If I had a chance to redo Java’s exception mechanisms, there is actually very little I would change. First of all, I believe that we need to keep the checked/unchecked distinction, which maps very well to the real world, as I just demonstrated.

However, I would probably pick different names to make the difference between these two concepts more palatable. The JDK uses the class Error for this but the difference between an Error and an Exception is quite subtle and often misundertood. To make matter worse, the JDK uses the word “Exception” to call both checked and runtime exceptions. No wonder people are confused.

How about Panic, or maybe Bug instead of Error? I know this sounds a bit childish, but it has the merit of being very clear and when someone not familiar with these concepts is writing new Java code, deciding whether they should throw an Exception or a Bug should be easier.

Second, I would provide two versions of the most common exception classes: one that is an Exception and one that is a Bug. For example, we would have both a FileNotFoundException and a FileNotFoundBug:

  • You are asking the user to enter a number and they type in a letter? Your application should throw a NumberFormatException and catch it so the user can fix their error.

  • You are trying to read a preference file that you saved earlier and a number cannot be parsed correctly? It’s likely that the file got corrupted and you probably want to throw a NumberFormatBug

Having said that, I’m not a fan of the idea that the entire exception hierarchy is now going to be duplicated, so maybe we could push this idea a bit further and use Generics to cut down on the number of classes:

  throw new FileNotFound<Bug>();


  throw new FileNotFound<Exception>();

Of course, the compiler would have to apply different rules depending on the Generic parameter, which I don’t believe is feasible today, but you get the idea.

Moving things forward

It’s a pity that the debate on exceptions has become so polarized, because I really think that if Java’s dual approach to exception handling is not the best way to support failures in programs, it’s certainly a step in the right direction.

In the future, I’d like to see discussions on this topic focused more on where and when to use checked exceptions and runtime exceptions instead of reading articles telling you that you should always do “this” and never do “that”.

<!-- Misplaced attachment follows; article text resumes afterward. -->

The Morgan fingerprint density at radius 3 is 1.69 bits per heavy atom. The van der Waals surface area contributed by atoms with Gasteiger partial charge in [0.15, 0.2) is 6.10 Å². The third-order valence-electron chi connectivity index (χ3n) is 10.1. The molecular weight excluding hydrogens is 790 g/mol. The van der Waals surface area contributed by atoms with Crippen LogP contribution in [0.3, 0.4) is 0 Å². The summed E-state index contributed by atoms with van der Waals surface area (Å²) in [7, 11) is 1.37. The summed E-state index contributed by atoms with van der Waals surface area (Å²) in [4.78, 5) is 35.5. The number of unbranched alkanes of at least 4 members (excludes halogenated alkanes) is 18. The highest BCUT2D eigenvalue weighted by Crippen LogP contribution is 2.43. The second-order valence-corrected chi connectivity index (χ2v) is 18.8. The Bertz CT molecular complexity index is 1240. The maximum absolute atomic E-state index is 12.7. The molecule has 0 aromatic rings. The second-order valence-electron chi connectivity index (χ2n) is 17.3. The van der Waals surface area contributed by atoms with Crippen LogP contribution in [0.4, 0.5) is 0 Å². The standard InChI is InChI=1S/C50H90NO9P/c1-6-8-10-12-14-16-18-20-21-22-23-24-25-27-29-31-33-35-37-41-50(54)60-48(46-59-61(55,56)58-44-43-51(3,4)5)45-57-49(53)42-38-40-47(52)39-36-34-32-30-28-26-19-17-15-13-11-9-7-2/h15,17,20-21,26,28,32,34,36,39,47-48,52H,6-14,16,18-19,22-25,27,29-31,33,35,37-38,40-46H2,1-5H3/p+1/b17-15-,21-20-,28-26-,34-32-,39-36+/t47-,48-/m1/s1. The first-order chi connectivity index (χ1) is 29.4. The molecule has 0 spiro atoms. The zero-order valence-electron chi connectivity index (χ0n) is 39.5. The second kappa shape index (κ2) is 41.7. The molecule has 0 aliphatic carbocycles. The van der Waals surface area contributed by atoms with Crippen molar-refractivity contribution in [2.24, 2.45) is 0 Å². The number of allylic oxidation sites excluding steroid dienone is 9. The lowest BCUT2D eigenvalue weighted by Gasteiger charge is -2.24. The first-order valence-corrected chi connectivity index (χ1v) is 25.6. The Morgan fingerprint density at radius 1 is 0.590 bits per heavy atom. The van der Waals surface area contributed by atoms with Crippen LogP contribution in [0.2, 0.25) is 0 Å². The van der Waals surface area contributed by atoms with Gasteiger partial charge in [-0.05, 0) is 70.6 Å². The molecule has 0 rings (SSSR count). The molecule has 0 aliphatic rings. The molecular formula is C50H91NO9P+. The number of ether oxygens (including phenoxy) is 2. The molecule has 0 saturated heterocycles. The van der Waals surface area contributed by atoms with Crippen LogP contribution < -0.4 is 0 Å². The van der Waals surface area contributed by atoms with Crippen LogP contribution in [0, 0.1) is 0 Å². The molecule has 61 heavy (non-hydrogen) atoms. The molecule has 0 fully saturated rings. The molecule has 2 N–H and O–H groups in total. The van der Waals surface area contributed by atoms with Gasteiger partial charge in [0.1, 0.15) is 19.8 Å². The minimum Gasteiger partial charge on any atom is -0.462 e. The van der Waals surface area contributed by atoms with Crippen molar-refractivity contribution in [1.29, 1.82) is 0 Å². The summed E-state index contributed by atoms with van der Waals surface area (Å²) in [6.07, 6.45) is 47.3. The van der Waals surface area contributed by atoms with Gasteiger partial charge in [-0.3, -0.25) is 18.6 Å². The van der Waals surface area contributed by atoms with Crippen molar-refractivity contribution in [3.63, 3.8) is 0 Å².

Android vs. iPhone







Git for the nervous developer

I’ve been meaning to put together an article on Git for quite a while but I’ve always ended up postponing it for various reasons, one of which being that there is already so much material describing Git inside and out that I wasn’t quite sure I could add anything to the subject.

After thinking about this a bit more, I decided to go ahead anyway but to give this article a slightly different spin than what you might have read elsewhere. For this reason, you won’t find in this post any elaborate discussion of Git’s branching model, command line switches or graphical tools. I do include at the end of this article a list of references that covers all the technical aspects of Git that I’m glossing over today.

This article is meant for people who are interested in Git, either personally or as a corporation, but wondering what making the jump will really mean and what to expect.

What you won’t find in this post:

  • Fanboy opinions (“Git is so good that it cured my asthma”).
  • Hater opinions (“Git’s command line syntax is so arcane that it will make your brain leak through your ears”).

What you will find in this post is the perspective of someone who:

  • … was forced to switch to Git
  • … has become reasonably comfortable with it (although by no means an expert)
  • … but still remembers the pain it took to get there.

State of the union

It’s hard to argue with the fact that Git has gained a lot of momentum these past years and that it’s slowly eclipsing other more popular Version Control Systems (VCS), such as Subversion or Perforce. Just a few days ago, the Subversion team released their roadmap which promptly generated discussions wondering whether Subversion wasn’t dying (I think it’s a bit exaggerated and the Subversion team is making the right decision by focusing on the non distributed aspect of their VCS).